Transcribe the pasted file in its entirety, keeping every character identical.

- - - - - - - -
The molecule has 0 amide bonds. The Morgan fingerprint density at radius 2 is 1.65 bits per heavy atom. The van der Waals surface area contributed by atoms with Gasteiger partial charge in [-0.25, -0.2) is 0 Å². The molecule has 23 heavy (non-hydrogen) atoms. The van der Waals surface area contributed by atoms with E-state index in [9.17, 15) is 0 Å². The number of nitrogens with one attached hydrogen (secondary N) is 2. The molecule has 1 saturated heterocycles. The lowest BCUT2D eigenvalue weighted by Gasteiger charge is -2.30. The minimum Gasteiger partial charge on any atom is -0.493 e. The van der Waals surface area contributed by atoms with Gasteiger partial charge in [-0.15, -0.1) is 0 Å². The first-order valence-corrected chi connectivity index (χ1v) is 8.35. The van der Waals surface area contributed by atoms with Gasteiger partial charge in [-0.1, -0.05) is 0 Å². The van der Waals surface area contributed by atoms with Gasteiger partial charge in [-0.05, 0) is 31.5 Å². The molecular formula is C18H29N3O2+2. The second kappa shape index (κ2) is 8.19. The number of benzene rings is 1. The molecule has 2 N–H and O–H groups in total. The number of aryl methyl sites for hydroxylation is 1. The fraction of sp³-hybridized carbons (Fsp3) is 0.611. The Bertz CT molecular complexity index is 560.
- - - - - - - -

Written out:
The molecule has 0 amide bonds. The Morgan fingerprint density at radius 2 is 1.65 bits per heavy atom. The van der Waals surface area contributed by atoms with Gasteiger partial charge in [-0.25, -0.2) is 0 Å². The molecule has 23 heavy (non-hydrogen) atoms. The van der Waals surface area contributed by atoms with E-state index in [9.17, 15) is 0 Å². The number of nitrogens with one attached hydrogen (secondary N) is 2. The molecule has 1 saturated heterocycles. The lowest BCUT2D eigenvalue weighted by Gasteiger charge is -2.30. The minimum Gasteiger partial charge on any atom is -0.493 e. The van der Waals surface area contributed by atoms with Gasteiger partial charge in [-0.15, -0.1) is 0 Å². The first-order valence-corrected chi connectivity index (χ1v) is 8.35. The van der Waals surface area contributed by atoms with Gasteiger partial charge in [-0.1, -0.05) is 0 Å². The van der Waals surface area contributed by atoms with Gasteiger partial charge in [-0.05, 0) is 31.5 Å². The molecular formula is C18H29N3O2+2. The second kappa shape index (κ2) is 8.19. The number of benzene rings is 1. The molecule has 2 N–H and O–H groups in total. The number of aryl methyl sites for hydroxylation is 1. The fraction of sp³-hybridized carbons (Fsp3) is 0.611. The Bertz CT molecular complexity index is 560.